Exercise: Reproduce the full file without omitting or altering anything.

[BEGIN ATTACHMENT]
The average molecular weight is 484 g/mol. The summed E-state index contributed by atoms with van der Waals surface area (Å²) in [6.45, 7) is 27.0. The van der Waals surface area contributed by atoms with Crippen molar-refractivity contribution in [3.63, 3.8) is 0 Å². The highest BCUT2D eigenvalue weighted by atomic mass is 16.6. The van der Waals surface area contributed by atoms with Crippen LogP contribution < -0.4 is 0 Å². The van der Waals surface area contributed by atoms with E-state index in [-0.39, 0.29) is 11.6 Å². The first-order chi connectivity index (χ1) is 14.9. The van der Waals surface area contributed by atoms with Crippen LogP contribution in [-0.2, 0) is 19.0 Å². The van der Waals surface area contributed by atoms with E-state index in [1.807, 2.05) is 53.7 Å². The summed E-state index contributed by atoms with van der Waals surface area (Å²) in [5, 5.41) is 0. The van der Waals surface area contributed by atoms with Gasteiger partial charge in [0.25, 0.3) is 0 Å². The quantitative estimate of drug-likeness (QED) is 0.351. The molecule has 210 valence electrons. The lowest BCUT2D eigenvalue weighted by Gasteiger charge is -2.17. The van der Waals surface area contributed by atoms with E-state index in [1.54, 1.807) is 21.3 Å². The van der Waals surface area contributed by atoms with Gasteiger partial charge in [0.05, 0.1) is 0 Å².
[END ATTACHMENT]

The average molecular weight is 484 g/mol. The summed E-state index contributed by atoms with van der Waals surface area (Å²) in [6.45, 7) is 27.0. The van der Waals surface area contributed by atoms with Crippen molar-refractivity contribution in [3.63, 3.8) is 0 Å². The highest BCUT2D eigenvalue weighted by atomic mass is 16.6. The van der Waals surface area contributed by atoms with Crippen LogP contribution < -0.4 is 0 Å². The van der Waals surface area contributed by atoms with E-state index in [-0.39, 0.29) is 11.6 Å². The first-order chi connectivity index (χ1) is 14.9. The van der Waals surface area contributed by atoms with Crippen LogP contribution in [-0.2, 0) is 19.0 Å². The van der Waals surface area contributed by atoms with E-state index in [1.807, 2.05) is 53.7 Å². The summed E-state index contributed by atoms with van der Waals surface area (Å²) in [5, 5.41) is 0. The van der Waals surface area contributed by atoms with Gasteiger partial charge in [0.25, 0.3) is 0 Å². The quantitative estimate of drug-likeness (QED) is 0.351. The molecule has 210 valence electrons. The lowest BCUT2D eigenvalue weighted by Gasteiger charge is -2.17. The van der Waals surface area contributed by atoms with E-state index in [1.54, 1.807) is 21.3 Å². The van der Waals surface area contributed by atoms with Gasteiger partial charge in [0.05, 0.1) is 0 Å².